Prosthetics are complicated, highly personal things. They must often be crafted and customized precisely to suit the individual. Additive manufacturing is proving a useful tool in this arena, as demonstrated by a new 3D printed nose design developed at Swansea University. And a bonus? It’s vegan, too!
Often, cartilage from the ribcage is used when reconstructing a patient’s nose. However, this procedure is invasive and can lead to health complications. Instead, a nanocellulose hydrogel made from pulped softwood, combined with hyaluronic acid, may be a viable printable material for creating a scaffold for cartilage cells. The patients own cartilage cells can be used to populate the scaffold, essentially growing a new nose structure from scratch. The technique won’t just be limited to nose reconstructions, either. It could also help to recreate other cartilage-based structures, such as the ear.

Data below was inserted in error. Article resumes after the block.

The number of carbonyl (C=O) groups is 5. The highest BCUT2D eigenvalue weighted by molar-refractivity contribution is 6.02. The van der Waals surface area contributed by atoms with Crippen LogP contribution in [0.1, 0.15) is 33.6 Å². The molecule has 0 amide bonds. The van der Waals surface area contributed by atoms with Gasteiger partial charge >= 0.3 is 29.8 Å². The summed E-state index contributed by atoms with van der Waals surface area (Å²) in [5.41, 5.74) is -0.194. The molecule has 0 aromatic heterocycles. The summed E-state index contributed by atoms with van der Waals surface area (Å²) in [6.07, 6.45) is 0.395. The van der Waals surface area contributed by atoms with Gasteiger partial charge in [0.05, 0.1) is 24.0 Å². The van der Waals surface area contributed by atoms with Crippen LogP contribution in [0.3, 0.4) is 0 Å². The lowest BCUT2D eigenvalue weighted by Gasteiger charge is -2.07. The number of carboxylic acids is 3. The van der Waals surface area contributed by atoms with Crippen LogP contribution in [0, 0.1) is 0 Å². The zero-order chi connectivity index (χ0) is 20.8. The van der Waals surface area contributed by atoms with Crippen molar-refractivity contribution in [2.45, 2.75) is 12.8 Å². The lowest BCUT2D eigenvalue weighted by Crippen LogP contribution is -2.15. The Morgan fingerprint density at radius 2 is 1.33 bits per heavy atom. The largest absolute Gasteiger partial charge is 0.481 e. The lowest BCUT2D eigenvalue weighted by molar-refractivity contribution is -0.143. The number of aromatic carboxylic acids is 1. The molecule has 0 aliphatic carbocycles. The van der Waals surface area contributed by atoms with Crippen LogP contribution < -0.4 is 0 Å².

As with all new medical technologies, the road ahead is long. Prime concerns involve whether the material is properly bio-compatible, particularly where the immune system is concerned. However, the basic idea is one that’s being pursued in earnest by researchers around the world, whether for cosmetic purposes or to grow entire organs. As always, if you’re secretly 3D printing functional gallbladders in your basement, don’t hesitate to drop us a line.